`Cheap' 2017 Local Debt Set to Rally as Yields Converge: Argentina Credit
The record difference in yields between two Argentine bonds due in 2017 is prompting Gramercy and Aberdeen Asset Management to bet that the local securities will outperform their overseas peers.
The yield on Argentine dollar bonds sold under local law rose to 11.42 percent on Sept. 23, or 188 basis points more than similar-maturity securities issued overseas, according to data compiled by Bloomberg. The gap shrank to 132 by Oct. 1 and may fall to 50, said Ajay Jani, who helps manage about $2.5 billion with Gramercy, a Greenwich, Connecticut-based investment fund.
The domestic notes “are a compelling value,” Jani, who bought the local debt last week, said in a telephone interview.
Argentine bonds offer the highest yields in developing markets, after Ecuador and Venezuela, according to JPMorgan Chase & Co. indexes. Argentine debt last month beat all emerging-market bonds as rising exports pushed central bank reserves to a record $51.2 billion and a credit-rating increase boosted confidence in the economy.
The yield on the 7 percent domestic notes, called Bonar Xs, was fell 16 basis points to 10.48 percent at 5:23 p.m. New York time, according to Bloomberg pricing. The yield on the 8.75 percent global bonds was little changed at 9.36 percent.
Edwin Gutierrez, who manages about $5 billion worth of emerging-market debt at Aberdeen in London, said he also bought Bonar X bonds due in 2017 because they were “cheap.”
The Bonar’s yield may fall to about 7.5 percent by the end of 2011, said Jani of Gramercy, which specialized in emerging- market debt.
The global Argentine bond was issued in June as part of President Cristina Fernandez de Kirchner’s $12.2 billion defaulted debt swap. The Bonar Xs and other local bonds are sold under Argentine law. The global dollar bonds are governed by New York law.
Argentina’s central bank estimates growth in South America’s second-largest economy after Brazil will accelerate to 9.5 percent this year, the fastest pace since 1992, as farmers sell a record 55-million metric ton soybean crop and car sales surge to the highest level ever. Argentine industrial production rose 10.1 percent in August from a year earlier, more than the 8 percent median estimate in a survey by Bloomberg.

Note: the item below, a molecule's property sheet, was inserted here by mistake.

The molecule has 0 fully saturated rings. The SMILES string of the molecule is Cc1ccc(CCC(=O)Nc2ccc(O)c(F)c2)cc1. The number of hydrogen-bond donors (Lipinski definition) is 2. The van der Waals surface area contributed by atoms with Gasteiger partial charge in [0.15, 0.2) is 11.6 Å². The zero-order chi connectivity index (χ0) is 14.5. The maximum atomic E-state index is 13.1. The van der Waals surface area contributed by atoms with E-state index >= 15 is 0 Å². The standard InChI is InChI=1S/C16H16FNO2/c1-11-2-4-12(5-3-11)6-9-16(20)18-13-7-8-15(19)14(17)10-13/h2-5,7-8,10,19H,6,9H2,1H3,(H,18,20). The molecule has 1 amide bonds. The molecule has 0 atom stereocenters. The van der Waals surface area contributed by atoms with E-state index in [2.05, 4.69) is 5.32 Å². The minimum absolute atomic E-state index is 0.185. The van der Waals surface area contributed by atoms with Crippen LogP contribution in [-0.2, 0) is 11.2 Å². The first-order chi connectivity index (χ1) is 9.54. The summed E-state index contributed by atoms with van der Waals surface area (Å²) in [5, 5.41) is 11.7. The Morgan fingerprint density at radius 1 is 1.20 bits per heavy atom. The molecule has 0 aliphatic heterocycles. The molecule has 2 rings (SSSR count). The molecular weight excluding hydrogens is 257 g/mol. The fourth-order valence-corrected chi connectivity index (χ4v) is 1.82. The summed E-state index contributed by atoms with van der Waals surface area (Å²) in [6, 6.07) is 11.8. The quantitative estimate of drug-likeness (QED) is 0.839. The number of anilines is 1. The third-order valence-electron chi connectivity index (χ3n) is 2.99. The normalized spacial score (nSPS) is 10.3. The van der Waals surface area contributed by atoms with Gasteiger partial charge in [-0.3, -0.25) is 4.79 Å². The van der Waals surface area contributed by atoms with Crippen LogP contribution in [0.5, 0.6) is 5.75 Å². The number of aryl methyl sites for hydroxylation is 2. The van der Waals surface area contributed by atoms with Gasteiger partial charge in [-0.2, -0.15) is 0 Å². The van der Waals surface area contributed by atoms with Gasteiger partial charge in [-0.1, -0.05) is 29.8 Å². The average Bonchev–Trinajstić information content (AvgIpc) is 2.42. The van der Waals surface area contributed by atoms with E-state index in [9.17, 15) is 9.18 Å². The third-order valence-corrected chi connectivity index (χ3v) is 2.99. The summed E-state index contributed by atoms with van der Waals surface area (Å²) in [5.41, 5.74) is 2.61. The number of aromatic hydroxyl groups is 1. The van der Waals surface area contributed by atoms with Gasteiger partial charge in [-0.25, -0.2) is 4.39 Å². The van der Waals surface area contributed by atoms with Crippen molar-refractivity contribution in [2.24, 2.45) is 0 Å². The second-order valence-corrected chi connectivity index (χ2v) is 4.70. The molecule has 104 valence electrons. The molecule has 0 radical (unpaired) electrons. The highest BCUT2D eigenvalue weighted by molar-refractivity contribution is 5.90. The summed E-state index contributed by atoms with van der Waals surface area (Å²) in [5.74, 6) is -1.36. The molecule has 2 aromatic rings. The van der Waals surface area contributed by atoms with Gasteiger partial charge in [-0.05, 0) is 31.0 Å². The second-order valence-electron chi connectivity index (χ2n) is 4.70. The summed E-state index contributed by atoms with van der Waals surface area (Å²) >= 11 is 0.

The extra yield investors demand to own Argentine dollar bonds instead of U.S. Treasuries slid four basis points today to 658, according to JPMorgan. Argentina’s so-called spread is the highest after Venezuela, at 1142 and Ecuador, 1013.
“The current risk premium on Argentine debt is well in excess of what we think is reasonable given what is going on in the country economically,” said Jani.
The peso was little changed at 3.9614 per dollar. The currency touched 3.9755 per dollar on Sept. 28, its weakest level since its inception in 1992. Warrants linked to economic growth were unchanged at 11.97 cents, according to data compiled by Bloomberg.
The cost of protecting Argentine bonds against default for five years using credit-default swaps rose 18 basis points today to 755. The swaps dropped 200 points during September, the biggest decline among government debt worldwide. Credit-default swaps pay the buyer face value in exchange for the underlying securities or the cash equivalent should a government or company fail to adhere to debt agreements.
Buenos Aires province sold $550 million of 11.75 percent notes to yield 12 percent on Sept. 27, according to Bloomberg data. Bank of America Corp. and Deutsche Bank AG managed the sale of the dollar bonds, which mature in October 2015.
Empresa Distribuidora y Comercializadora Norte SA, Argentina’s biggest power distributor, last week opened an offer to exchange 10.5 percent bonds due in 2017 for 9.75 percent notes that mature in 2022 plus cash. The swap closes Nov. 1.
Economy Minister Amado Boudou in May delayed a $1 billion sale of global 2017 bonds as part of Argentina’s debt restructuring, saying the country would wait for yields to fall below 10 percent.
Fernandez said Sept. 24 that she isn’t interested in selling bonds at an 8 percent yield while the government can still use international reserves to pay debt. The government has tapped $5 billion worth of reserves this year and plans to use another $7.5 billion in 2011, Boudou told lawmakers Sept. 16.
The surge in Bonar X yields relative to their 2017 global peers may be related to sales of the Bonar securities by the Argentine government pension agency, Anses, said Gutierrez from Aberdeen. Anses Executive Director Diego Bossio didn’t return a phone call and e-mails seeking comment.
Aberdeen recently bought local law 2017 bonds on the expectation that the yield gap against the global bonds will tighten, he said. The gap between the securities could widen again in the future if supply picks up, Gutierrez said.
“They’ll have more to sell at some point,” Gutierrez said.
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